on Jul 23, 2012 at 8:58 am
As coverage of the health care decision finally winds down, discussion of the Court’s next Term begins to ramp up.
On the health care front, Michael Bobelian at Forbes analyzes the Chief Justice’s opinion and concludes that, although the Affordable Care Act “largely survived, the reasoning behind the decision represents a significant victory for conservative jurisprudence” – a “duality,” Bobelian suggests, that “resembles Marbury v. Madison.” At Politico, Darren Samuelsohn and Josh Gerstein report that both Romney and Obama have had success using the Court to fire up their political bases.
As for next Term, as this blog’s Lyle Denniston reported on Friday, two cert. petitions were filed last week challenging the constitutionality of Section 5 of the Voting Rights Act. JURIST and Reuters also have coverage. In addition, the Washington Post’s Robert Barnes reports on a cert. petition (which Conor also covered in the round-up last Wednesday) that asks the Court to find constitutional protection for the insanity defense. [Disclosure: Goldstein & Russell, P.C., whose attorneys work for or contribute to this blog in various capacities, represents the petitioner in the case.]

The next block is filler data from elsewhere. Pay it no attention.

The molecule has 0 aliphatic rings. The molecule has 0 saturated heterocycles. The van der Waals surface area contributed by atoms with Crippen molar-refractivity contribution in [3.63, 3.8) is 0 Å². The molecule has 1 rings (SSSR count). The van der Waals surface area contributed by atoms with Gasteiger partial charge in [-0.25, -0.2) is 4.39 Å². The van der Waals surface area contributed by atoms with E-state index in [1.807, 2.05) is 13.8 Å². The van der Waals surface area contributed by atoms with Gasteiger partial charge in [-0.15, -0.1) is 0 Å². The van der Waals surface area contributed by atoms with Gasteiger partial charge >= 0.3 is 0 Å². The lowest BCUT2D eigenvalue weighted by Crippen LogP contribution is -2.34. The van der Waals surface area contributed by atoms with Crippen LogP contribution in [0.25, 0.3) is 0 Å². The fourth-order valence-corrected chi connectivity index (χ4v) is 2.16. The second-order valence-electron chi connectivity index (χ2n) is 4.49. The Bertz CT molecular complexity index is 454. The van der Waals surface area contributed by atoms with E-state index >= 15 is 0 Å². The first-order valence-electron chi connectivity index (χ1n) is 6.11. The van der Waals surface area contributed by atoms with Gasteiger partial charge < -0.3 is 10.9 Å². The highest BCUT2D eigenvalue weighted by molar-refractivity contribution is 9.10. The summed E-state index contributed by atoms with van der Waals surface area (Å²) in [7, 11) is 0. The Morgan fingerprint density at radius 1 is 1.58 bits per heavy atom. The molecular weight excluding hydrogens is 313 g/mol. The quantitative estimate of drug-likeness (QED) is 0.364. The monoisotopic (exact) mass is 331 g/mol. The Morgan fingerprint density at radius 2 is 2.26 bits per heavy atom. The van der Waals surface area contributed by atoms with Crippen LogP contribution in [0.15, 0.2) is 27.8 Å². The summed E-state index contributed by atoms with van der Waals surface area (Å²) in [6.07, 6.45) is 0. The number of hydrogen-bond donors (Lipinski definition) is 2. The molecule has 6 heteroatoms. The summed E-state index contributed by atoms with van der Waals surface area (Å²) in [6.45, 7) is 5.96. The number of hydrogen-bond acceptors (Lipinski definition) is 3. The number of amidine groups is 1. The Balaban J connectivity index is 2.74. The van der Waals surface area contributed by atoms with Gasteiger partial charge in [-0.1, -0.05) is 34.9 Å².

As Lyle reported last week, the Chief Justice has temporarily stayed a Maryland Court of Appeals decision holding that the collection of DNA samples from arrestees violates the Fourth Amendment. Yvonne Wenger of the Baltimore Sun also has coverage.
- At Non Curat Lex, Kyle Graham summarizes several of the memos (now residing in the Reagan Presidential Library) that the Chief Justice authored while working in the White House counsel’s office.
- At Jost on Justice, Kenneth Jost discusses the Court’s repeated efforts to avoid the difficult constitutional issues surrounding the FCC’s indecency rule.
- At the Wall Street Journal Law Blog, Chelsea Phipps discusses the prospect that the government may have a more difficult time regulating false or misleading commercial speech in the wake of United States v. Alvarez.